Some important questions about video games and how we learn. Seriously.

I’ve always been a pretty good video game player. In my adolescence, I was great. My brother and I could zip through Super Mario Bros, fly through Star Fox, and no one, I repeat no one, could take me in Mario Kart. I was so good at Golden Eye that patients would seek me out to play late at night when I was a resident (which is a whole other story). As I’ve gotten older, and as gaming systems have advanced, I have remained a pretty good player; but I’m not nearly as good as I used to be.

It’s not for lack of practice. The number of hours I’ve spent in Tamriel and Ferelden is borderline shameful. We own plenty of first person shooters, too, and I can hold my own in the campaigns. But when I play others… it’s not pretty anymore.

Even my boys (13 and 11) can take me handily in all sorts of games. The last few versions of Mario Kart, from which my legend was born, have even been an uphill climb. I rarely win, and sometimes I find myself in the middle of the pack.

These aren’t games with huge learning curves. We know how to race cars in games. Right out of the box, they’re kicking my butt, and no matter how hard I try I can’t seem to catch up.

I assumed it was something to do with getting older. I figured that my reflexes are slowing, or that video games are built for younger nervous systems. But two things have made me question all of this, and I wonder if there’s something bigger going on here.

The first was that we dug up our old Nintendo 64 recently. My whole family (even Aimee) has been playing old school Mario Party (1,2, and 3), and Mario Kart 64, simply the greatest racing game of all time (DO NOT DISPUTE ME). And in those games… I am absolutely reigning supreme.

I don’t mean I’m doing well. I’m unbeatable. It’s frustrating my boys to no end. Any course. Any class of engine… I’m crushing them. It’s like it used to be. I just know what to do. Same with every Mario party mini-game.

The second is that we just bought Super Mario Maker. This game… it’s unreal. Using simple mechanics, you can design your own boards in any version of the Super Mario Bros franchises. You can test them out, and even upload them for others to play (my first real attempt is 1581-0000-0087-A01E, so go play it).

Once again, no matter what board we play – I’m the king. I can make Mario do anything. I can fly through a board in a near-panicked sprint and never worry about missing a jump. My kids are amazed. My timing is flawless, my reflexes lightning-fast. I have the hands of a twelve-year-old.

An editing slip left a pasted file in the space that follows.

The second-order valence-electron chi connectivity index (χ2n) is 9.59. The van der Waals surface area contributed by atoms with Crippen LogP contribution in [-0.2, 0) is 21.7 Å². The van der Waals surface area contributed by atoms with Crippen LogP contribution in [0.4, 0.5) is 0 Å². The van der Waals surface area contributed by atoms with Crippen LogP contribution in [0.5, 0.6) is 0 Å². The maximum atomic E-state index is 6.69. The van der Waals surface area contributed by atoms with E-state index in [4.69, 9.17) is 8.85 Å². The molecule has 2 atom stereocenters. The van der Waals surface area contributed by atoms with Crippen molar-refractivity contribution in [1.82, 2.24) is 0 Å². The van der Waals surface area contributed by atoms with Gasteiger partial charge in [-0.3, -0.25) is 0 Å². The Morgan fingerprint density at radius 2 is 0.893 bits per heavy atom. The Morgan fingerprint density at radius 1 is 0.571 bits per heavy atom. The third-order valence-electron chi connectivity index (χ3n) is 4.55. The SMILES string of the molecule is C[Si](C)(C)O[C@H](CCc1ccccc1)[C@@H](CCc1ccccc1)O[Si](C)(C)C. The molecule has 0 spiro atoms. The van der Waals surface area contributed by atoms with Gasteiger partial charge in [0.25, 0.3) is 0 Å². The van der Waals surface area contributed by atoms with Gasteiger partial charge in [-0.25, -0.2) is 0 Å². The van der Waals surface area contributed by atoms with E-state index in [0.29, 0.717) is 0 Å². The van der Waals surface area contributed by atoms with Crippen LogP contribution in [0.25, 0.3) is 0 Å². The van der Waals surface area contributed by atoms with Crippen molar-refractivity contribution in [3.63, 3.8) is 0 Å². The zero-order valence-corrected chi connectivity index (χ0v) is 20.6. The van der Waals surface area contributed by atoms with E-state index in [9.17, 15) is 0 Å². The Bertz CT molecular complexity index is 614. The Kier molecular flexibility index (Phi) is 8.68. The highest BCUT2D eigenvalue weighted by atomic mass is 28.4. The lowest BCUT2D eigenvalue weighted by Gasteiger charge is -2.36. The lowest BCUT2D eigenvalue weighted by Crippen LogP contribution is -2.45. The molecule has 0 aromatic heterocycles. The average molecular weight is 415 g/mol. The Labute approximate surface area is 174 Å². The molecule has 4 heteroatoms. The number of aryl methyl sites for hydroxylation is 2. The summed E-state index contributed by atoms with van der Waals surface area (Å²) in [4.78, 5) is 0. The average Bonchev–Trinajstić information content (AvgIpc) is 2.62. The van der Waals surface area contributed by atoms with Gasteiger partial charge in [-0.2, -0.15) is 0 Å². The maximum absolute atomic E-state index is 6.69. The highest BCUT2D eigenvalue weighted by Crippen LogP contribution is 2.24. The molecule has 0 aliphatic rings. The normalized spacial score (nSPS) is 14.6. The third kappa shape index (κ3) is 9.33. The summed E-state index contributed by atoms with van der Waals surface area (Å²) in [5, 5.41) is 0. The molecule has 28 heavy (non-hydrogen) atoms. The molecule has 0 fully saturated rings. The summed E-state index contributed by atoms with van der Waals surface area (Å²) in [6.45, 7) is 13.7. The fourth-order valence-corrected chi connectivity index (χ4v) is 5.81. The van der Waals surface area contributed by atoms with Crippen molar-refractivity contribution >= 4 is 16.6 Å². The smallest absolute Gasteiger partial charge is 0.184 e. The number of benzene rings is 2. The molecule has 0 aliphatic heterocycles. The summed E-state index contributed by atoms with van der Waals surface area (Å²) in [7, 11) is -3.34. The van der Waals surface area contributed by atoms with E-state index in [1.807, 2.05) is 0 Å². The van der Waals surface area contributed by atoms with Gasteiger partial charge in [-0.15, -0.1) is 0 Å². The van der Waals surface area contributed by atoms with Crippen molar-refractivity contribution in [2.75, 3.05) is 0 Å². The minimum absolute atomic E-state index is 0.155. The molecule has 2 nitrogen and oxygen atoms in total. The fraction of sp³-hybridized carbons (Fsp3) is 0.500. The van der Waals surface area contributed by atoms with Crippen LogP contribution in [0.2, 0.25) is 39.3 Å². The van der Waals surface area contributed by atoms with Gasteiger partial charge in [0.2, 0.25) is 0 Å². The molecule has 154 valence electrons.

So here’s the thing. In the games of my youth, I am still amazing. Even with practice, my kids can’t catch me. But in new games, I can’t perform that well, and I can’t learn my way into being better. I have a couple hypotheses here, and I’d like your thoughts. Even better, I’d like some evidence to help me decide what’s right:

  1. New games are fundamentally different than old ones, and favor different skills. Maybe I’m a certain kind of player, and games of yore were pitched to me. Today’s games are different, require different skills, and are better suited to my boys. We will just be better at some than others. This would require there to be some fundamental shift in how Mario Kart 64 mechanics work vs Mario Kart 8.
  2. My kids haven’t had enough time to learn the older games, and when they do, I’m going to lose. I don’t think this is the case, though. After all, racing games are racing games. But I can’t win at Mario Kart 8 (or 7 or 6), and I can’t lose at Mario Kart 64. Vice versa for my boys. I can’t win in any recent version of Madden NFL, but I was a champion in Tecmo Bowl.
  3. Whatever skills I laid down in my childhood remain with me into adulthood. This is the one I’m excited about, and the one I hope there’s evidence for. Maybe whatever I learned in some critical period of my development stays with me long after. Maybe I no longer have the ability to learn how to play Halo like a champ, but learning to be world class at controlling Mario and Luigi remains programmed into my brain. Is that possible?

Or, maybe it’s something else. I’m open to suggestions. My hands and eyes still retain whatever skills I had at the games of my childhood, and those seem not to be as developed in my kids, who excel at more modern games. What’s going on here?

I’m going to open comments here for a bit, but I also encourage you to discuss with me on Twitter.

@aaronecarroll

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